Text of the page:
When you see huge equipment on construction sites, you probably assume you’re looking at a whole lot of steel on wheels. And you’d be right. But equipment manufacturers such as Caterpillar are transitioning many applications to composites – and saving money. One example is transmission covers. Caterpillar replaced a 9 millimeter thick steel plate with a compression molded SMC part and saved 25 to 40 percent on production costs.
“Our customers are driving the demand for performance and low cost,” said John F. Unser, CCT, a process control engineer for plastics/composites with Caterpillar. He led Wednesday’s CAMX educational session, “Plastics/Composites as a Low Cost Alternative for Heavy Duty Equipment.” One of the best ways to reduce costs is to decrease weight, but that may seem like an odd proposition for a company like Caterpillar.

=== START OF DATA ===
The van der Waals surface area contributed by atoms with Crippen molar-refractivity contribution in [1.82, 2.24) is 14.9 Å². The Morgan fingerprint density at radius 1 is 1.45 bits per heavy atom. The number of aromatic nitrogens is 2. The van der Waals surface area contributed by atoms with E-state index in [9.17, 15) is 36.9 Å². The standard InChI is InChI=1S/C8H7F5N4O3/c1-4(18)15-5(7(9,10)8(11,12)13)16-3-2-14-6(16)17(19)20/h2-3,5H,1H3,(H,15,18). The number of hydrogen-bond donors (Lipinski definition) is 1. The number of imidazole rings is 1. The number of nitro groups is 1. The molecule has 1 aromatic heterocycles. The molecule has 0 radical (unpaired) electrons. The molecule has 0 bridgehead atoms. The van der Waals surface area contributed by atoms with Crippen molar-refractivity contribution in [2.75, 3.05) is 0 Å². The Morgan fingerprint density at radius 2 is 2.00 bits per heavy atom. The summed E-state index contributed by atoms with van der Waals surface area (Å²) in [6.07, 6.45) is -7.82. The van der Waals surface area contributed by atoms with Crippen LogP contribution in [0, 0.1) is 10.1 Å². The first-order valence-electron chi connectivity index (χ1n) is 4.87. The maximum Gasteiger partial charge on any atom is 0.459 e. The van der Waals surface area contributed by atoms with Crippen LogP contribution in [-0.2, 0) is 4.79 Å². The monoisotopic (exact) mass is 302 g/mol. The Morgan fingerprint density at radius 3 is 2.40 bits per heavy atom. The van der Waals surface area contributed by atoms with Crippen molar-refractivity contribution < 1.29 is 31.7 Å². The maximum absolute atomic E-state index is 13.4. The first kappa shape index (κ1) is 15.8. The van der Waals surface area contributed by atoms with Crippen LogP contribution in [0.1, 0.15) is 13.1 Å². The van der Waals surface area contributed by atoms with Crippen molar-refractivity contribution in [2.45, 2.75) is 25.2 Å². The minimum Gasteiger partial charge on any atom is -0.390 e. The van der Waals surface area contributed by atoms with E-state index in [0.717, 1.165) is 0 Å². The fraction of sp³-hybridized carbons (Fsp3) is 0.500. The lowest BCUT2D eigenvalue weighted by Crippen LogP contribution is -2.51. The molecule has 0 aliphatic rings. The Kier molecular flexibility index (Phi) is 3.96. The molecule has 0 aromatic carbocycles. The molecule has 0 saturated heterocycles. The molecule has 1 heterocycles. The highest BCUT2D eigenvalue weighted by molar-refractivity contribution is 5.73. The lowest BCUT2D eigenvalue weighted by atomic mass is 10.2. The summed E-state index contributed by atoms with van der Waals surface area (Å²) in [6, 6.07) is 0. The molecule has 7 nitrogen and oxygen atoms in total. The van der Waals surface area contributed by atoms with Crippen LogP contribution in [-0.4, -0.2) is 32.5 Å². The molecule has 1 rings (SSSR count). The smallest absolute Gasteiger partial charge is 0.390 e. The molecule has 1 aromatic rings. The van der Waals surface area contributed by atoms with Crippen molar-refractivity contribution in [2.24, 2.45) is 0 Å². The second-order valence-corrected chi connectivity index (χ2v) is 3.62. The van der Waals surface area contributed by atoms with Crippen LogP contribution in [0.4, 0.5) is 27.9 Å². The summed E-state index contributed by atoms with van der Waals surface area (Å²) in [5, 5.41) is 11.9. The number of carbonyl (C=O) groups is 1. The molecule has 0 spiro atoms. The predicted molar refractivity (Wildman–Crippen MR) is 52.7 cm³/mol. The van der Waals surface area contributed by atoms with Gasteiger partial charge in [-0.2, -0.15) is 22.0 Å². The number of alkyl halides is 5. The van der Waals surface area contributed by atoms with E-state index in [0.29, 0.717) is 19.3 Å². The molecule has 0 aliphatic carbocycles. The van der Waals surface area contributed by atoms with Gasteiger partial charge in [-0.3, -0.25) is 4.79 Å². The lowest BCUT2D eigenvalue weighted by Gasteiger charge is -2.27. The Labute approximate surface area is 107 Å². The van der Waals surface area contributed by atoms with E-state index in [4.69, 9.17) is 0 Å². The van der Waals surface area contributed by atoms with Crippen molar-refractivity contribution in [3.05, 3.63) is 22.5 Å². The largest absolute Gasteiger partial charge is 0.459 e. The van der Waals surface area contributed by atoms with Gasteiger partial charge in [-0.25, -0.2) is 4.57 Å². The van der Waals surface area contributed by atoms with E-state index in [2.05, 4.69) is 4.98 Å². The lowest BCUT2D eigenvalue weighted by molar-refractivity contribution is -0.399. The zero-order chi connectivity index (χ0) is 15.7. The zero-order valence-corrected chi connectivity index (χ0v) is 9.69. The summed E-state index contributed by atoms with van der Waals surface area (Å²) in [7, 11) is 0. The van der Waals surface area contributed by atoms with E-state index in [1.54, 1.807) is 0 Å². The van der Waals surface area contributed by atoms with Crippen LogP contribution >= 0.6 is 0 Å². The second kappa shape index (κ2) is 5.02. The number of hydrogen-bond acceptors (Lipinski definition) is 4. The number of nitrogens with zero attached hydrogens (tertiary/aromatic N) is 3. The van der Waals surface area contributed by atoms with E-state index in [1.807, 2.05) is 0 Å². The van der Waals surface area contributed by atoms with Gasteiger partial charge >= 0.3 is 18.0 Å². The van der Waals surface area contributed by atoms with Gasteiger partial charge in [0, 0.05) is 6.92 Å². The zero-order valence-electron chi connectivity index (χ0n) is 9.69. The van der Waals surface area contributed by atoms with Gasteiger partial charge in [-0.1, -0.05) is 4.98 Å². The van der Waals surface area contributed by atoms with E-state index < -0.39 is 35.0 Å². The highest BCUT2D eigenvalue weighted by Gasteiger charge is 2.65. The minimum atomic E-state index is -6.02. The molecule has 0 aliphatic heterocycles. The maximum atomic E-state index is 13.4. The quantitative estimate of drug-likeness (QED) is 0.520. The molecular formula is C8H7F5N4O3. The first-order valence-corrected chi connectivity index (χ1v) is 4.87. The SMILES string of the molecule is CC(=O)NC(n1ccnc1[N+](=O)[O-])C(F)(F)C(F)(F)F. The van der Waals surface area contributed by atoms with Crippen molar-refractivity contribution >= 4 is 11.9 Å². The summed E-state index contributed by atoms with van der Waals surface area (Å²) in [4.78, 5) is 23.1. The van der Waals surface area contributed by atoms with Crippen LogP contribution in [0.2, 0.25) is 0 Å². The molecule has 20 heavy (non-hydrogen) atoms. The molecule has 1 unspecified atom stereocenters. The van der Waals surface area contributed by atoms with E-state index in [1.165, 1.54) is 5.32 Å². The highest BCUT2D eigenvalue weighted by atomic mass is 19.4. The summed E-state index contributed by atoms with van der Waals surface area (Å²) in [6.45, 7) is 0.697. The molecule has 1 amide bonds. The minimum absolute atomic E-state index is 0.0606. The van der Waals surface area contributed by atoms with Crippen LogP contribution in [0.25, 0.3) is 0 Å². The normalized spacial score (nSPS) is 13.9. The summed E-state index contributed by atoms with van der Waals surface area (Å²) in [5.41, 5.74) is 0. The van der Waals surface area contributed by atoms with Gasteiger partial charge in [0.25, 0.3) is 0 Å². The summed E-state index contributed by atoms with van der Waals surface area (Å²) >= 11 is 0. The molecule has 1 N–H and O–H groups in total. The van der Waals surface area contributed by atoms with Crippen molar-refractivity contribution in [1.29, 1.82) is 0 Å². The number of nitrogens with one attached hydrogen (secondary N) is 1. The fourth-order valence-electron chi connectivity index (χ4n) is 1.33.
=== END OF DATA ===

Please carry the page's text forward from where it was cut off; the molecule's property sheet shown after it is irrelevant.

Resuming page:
“We make big, heavy-duty machinery,” said Unser. “So why do we care about weight? For one, every pound we reduce is a pound we can carry. The other reason is much of our equipment has to have counterbalances for lifting. If we save a pound on the front, we don’t have to add a pound on the back.” That’s where composites can help.
Unser said Caterpillar relies on a wide range of processing technologies to make composite parts, including hand layup, compression molding, filament winding, resin transfer molding and compression molding. For example, the company uses hand layup for lower volume parts and compression molding for non-cosmetic parts on the inside of machinery, such as fan shrouds. Caterpillar uses SMC compression molding for higher-volume products, including engine hoods and covers.
Unser then shared questions his company asks when deciding which of its products make good candidates for conversion from metal to composite.
- Is it a structure with assemblies?
- Is there an opportunity to consolidate parts?
- Can we leverage similar parts across our product offerings?
- Do we have an engineering team willing to make the conversion?